Pound remains under siege, jittery start to week after Brexit

By Reuters/Shinichi Saoshiro   June 26, 2016 | 05:40 pm PT
Pound remains under siege, jittery start to week after Brexit
A trader works on the floor of the New York Stock Exchange (NYSE) in New York, U.S., June 24, 2016. Photo by Reuters/Lucas Jackson
The pound remained under siege on Monday, sliding back toward a 31-year low as sentiment towards the currency remained in tatters after Britain opted to exit the European Union, triggering shockwaves across global markets.

Sterling was down 1.8 percent at $1.3460, within shot of $1.3228 plumbed on Friday, its lowest since 1985. The pound dropped as much as 11 percent on Friday as positions betting on Britain remaining in the EU were reversed en masse.

The impact from Brexit - which also generated much turmoil in global equity, commodity and bond markets - was expected to grow due to its likely negative effect on the European economic and political landscape.

"The focus now falls on Europe, where Brexit could cause a domino effect of states wanting to leave the union. While this has already been talked about, the main concern for the currency market is European political uncertainty leading to monetary and fiscal policy paralysis," said Junichi Ishikawa, forex analyst at IG Securities in Tokyo.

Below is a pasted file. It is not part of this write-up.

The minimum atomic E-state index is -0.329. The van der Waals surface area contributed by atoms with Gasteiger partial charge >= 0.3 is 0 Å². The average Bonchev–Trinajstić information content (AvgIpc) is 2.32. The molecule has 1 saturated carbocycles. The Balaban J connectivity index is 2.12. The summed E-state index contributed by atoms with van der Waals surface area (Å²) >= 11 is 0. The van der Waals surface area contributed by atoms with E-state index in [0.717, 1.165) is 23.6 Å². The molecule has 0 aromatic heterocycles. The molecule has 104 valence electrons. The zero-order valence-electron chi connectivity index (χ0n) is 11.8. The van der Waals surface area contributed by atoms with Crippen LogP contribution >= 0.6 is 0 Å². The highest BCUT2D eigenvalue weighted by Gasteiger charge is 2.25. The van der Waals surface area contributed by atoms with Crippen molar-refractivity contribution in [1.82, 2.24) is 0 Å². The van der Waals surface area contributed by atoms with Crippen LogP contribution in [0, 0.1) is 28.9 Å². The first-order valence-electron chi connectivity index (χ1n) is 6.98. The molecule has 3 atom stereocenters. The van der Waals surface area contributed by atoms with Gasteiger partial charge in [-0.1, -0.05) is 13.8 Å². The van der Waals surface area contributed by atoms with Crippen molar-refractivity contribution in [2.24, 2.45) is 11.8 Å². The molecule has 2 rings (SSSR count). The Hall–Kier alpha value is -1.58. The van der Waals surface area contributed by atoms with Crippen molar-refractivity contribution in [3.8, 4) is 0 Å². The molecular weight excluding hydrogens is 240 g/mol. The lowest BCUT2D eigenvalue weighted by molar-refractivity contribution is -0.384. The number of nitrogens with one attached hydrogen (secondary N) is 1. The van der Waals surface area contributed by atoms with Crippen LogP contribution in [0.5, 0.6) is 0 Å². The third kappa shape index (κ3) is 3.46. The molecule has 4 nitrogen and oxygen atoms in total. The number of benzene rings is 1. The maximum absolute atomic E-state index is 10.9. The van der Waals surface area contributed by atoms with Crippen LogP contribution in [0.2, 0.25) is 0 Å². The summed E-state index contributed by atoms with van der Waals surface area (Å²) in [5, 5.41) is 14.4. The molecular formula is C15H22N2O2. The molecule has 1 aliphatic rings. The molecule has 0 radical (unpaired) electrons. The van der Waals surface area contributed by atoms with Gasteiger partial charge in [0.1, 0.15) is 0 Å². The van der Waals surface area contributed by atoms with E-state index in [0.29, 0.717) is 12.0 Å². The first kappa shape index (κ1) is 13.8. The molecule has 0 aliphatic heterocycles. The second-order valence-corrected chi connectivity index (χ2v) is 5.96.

"As for the pound, it could probe fresh lows. The currency could fall further as the Bank of England may cut interests to support its economy in the wake of Brexit."

Many economists forecast Brexit would at least temporarily reduce UK growth.

The pound was down 1.9 percent against the Japanese currency at 137.50 yen after reaching a 3-1/2-year low of 133.65 on Friday.

The safe-haven yen was also bullish against the dollar. The greenback was steady at 102.080 yen. The U.S. currency shed 1.8 percent last week when it weakened to as much as 99 yen, its lowest since November 2013.


An employees of a foreign exchange trading company works in front of monitors displaying television news on Britain's EU referendum and the Japanese yen's exchange rate against British pound (L) in Tokyo, Japan, June 24, 2016. Photo by Reuters/Issei Kato

Market focus was on whether Japan would intervene to arrest the yen's appreciation should the currency gain further.

The Japanese authorities have so far limited their action to verbal warnings.

Japanese Prime Minister Shinzo Abe said on Monday he has instructed Finance Minister Taro Aso to watch currency markets "ever more closely" and take steps if necessary, four days after Britain's historic vote to leave the EU.

The euro was down 0.6 percent at $1.1045 but some distance from $1.0912, a three-month low reached on Friday.

The Australian dollar, vulnerable in times of risk aversion, slipped 0.3 percent to $0.7435 after losing more than 2 percent on Friday. 

Related news:

> Britain decides to leave the European Union, sterling suffers biggest ever fall

> Global markets wrap up: Asia shares pause, sterling stands tall as Brexit vote looms

go to top